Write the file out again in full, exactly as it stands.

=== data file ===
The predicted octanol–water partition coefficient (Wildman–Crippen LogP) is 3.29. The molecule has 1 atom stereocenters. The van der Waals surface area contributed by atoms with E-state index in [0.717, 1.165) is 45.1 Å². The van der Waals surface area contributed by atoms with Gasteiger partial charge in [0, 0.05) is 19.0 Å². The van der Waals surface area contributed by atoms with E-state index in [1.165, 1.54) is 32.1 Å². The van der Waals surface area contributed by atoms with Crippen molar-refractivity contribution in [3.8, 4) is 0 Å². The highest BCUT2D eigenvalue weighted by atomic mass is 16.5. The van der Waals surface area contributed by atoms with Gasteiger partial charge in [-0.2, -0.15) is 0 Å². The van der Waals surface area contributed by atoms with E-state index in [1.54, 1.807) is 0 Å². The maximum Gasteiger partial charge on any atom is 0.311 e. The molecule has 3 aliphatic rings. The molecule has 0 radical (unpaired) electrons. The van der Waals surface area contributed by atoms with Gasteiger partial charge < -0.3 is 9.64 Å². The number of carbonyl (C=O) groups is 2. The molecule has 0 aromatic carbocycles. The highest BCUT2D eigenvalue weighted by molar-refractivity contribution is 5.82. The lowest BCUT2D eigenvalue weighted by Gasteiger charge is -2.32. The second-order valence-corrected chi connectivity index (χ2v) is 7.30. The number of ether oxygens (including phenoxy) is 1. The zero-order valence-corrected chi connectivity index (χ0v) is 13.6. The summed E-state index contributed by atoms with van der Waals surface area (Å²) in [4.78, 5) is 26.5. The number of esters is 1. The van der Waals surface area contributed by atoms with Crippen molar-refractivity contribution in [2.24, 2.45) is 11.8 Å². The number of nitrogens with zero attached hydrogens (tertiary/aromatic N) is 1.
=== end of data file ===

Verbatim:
The predicted octanol–water partition coefficient (Wildman–Crippen LogP) is 3.29. The molecule has 1 atom stereocenters. The van der Waals surface area contributed by atoms with E-state index in [0.717, 1.165) is 45.1 Å². The van der Waals surface area contributed by atoms with Gasteiger partial charge in [0, 0.05) is 19.0 Å². The van der Waals surface area contributed by atoms with E-state index in [1.165, 1.54) is 32.1 Å². The van der Waals surface area contributed by atoms with Crippen molar-refractivity contribution in [3.8, 4) is 0 Å². The highest BCUT2D eigenvalue weighted by atomic mass is 16.5. The van der Waals surface area contributed by atoms with Gasteiger partial charge in [-0.2, -0.15) is 0 Å². The van der Waals surface area contributed by atoms with E-state index in [1.54, 1.807) is 0 Å². The maximum Gasteiger partial charge on any atom is 0.311 e. The molecule has 3 aliphatic rings. The molecule has 0 radical (unpaired) electrons. The van der Waals surface area contributed by atoms with Gasteiger partial charge < -0.3 is 9.64 Å². The number of carbonyl (C=O) groups is 2. The molecule has 0 aromatic carbocycles. The highest BCUT2D eigenvalue weighted by molar-refractivity contribution is 5.82. The lowest BCUT2D eigenvalue weighted by Gasteiger charge is -2.32. The second-order valence-corrected chi connectivity index (χ2v) is 7.30. The number of ether oxygens (including phenoxy) is 1. The zero-order valence-corrected chi connectivity index (χ0v) is 13.6. The summed E-state index contributed by atoms with van der Waals surface area (Å²) in [4.78, 5) is 26.5. The number of esters is 1. The van der Waals surface area contributed by atoms with Crippen molar-refractivity contribution in [2.24, 2.45) is 11.8 Å². The number of nitrogens with zero attached hydrogens (tertiary/aromatic N) is 1.